Opening this week:
The Grand Budapest Hotel--Wes Anderson’s latest is set in another of his seamlessly-imagined alternative realities. This time, it’s a fortress-like resort hotel in a mountainous eastern-European nation. At the core of a couple of nesting-doll-like frame stories, the main action concerns the adventures of the Grand Budapest’s hapless but unflappable concierge Gustave H. (Ralph Fiennes) and his sidekick, the neophyte lobby-boy Zero Moustafa, charmingly played by Tony Revolori as a boy. F. Murray Abraham plays Zero’s older self, telling the story in the 1960s to a young writer (Jude Law) staying at the now-shabby hotel.
Gustave sees his duties as including gigolo services to the hotel’s wealthy, elderly—in some cases octogenarian—female guests. When he is implicated in the murder of one of these ladies—who has left him an impressive legacy—he and Zero are chased across “Zubrowka” by the sinister agent (Willem Dafoe) of her rotten son (Adrien Brody).
This is, I think, about as simply as the plot can be explained. There are dozens of characters, all manner of intrigues, subplots, chases, gun battles, romances, delicious-looking baked goods, and eccentric characterizations by a cast that includes Tilda Swinton, Jeff Goldblum, Bill Murray, Harvey Keitel, Saoirise Ronan, Bob Balaban, Edward Norton, Mathieu Amalric, Jason Schwartzman and others, all in good form. Fiennes gives maybe his funniest and most endearing performance. It’s the usual Anderson shtick, and if, like me, you buy into his visions, you’ll probably find The Grand Budapest Hotel a delight.
Or mostly a delight, anyway. Grand Budapest is slightly marred, or at least was marred for me, by odd touches of violence—fingers severed by a sliding door, prison guards massacred during an escape, a casually murdered pet—that feel jarringly out-of-key with the general atmosphere of stylized whimsy. Other Anderson films have shown this trait—the arrow killing the dog in Moonrise Kingdom, for instance, or the fatal helicopter crash in The Life Aquatic with Steve Zissou. I’ve always guessed that it’s Anderson trying to force some dramatic gravity into his fictions, to keep them from seeming too trivial.
He probably felt even more pressure in this direction with The Grand Budapest Hotel, because of the setting and the period. On the whole, Europe in the mid-20th Century was no picnic, and since there are no Nazis or Fascists in the movie, the gruesome touches in The Grand Budapest Hotel may have been the director’s attempt to reassure the audience (especially its older members) that he knows this.
But this doesn’t seem any more substantial than anything else in the film—just less good-natured. F. Murray Abraham’s magnificent voice, narrating from weary decades later, carries all the poignant melancholy the movie needed to offset its lightness. The Grand Budapest Hotel is the work of mature master confectioner; its violence seems self-consciously scribbled on its surface, by Anderson’s adolescent inner vandal.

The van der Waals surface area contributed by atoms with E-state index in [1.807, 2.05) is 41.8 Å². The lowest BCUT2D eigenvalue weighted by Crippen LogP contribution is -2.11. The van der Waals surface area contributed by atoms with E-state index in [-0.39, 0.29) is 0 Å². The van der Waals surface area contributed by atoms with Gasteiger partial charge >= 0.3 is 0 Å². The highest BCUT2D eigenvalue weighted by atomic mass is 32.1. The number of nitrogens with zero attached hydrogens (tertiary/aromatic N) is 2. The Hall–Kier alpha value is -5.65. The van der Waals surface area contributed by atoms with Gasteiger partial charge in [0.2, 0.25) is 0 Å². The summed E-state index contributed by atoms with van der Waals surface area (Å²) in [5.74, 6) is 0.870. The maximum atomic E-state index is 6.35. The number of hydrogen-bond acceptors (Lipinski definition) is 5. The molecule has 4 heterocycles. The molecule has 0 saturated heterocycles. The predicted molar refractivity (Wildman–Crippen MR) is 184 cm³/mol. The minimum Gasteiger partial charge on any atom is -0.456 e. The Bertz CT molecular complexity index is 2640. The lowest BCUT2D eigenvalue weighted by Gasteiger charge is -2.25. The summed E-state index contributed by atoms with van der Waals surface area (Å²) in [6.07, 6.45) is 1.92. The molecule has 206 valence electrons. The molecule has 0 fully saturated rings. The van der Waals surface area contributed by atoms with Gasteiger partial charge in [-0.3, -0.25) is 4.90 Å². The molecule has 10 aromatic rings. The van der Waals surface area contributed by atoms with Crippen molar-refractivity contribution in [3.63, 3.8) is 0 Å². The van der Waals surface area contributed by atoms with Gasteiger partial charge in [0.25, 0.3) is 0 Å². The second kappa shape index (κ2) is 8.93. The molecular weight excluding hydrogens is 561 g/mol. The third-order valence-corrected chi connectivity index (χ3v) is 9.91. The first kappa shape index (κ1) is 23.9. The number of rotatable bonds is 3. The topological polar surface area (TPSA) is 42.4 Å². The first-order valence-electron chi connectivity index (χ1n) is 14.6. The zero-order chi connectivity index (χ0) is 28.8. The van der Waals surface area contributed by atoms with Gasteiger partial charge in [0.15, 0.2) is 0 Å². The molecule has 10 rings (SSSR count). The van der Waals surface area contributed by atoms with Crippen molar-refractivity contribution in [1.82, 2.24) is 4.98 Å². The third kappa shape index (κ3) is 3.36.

Raze—Violence is also the issue in this exploitation melodrama, opening today and playing this week at Filmbar Phoenix. It stars the marvelous actress and stuntwoman Zoe Bell, best known for Tarantino’s Death Proof, as Sabrina, one of a bunch of women who have found themselves abducted and imprisoned in an underground bunker and forced to fight each other, mano a mano, to the death, in an elimination tournament.
They’re told that if they die, their loved ones will be murdered, and the survivors are shown videos to prove it. Running this vile spectacle is a husband-and-wife team (Doug Jones and Sherilyn Fenn) of unctuous sickos; the audience, watching on video monitors, are rich scumbags.
I sat there watching this film, directed by Josh C. Waller from a script by Robert Beaucage, wondering why it seemed so toxically more vicious than innumerable action films with very similar premises, in most of which the combatants were male—just last year, for instance, I enjoyed the Keanu Reeves-directed Man of Tai Chi, the plot of which, in bare outline, is close to identical. Was my reflexive revulsion to Raze just cultural Victorianism because the cast was distaff?
It can’t have been only that, because while I don’t much like the Hunger Games flicks, which also employ this idea and a warrior heroine, I’m not appalled by them in the same way I was by this film. Perhaps it’s because the fight scenes in Raze are so furiously savage and concentrated, and the actresses—among them Tracie Thoms, Bell’s costar from Death Proof—give off a despairing sense of empathy for the opponents they have little choice but to pummel. Anyway, while I found the first two-thirds of Raze more grueling than fun, it doesn’t seem fair to censure a movie for making hideous violence seem hideous.
Based on this description, your own tastes should tell you if Raze is for you. I wouldn’t quite call it torture porn, but it carries some of that genre’s dismal stink. In any case, on its own terms, it’s effective. When (spoiler alert!) Sabrina at last gets around to some vengeance against her captors, I can’t claim I’m sufficiently pure-hearted not to have enjoyed it.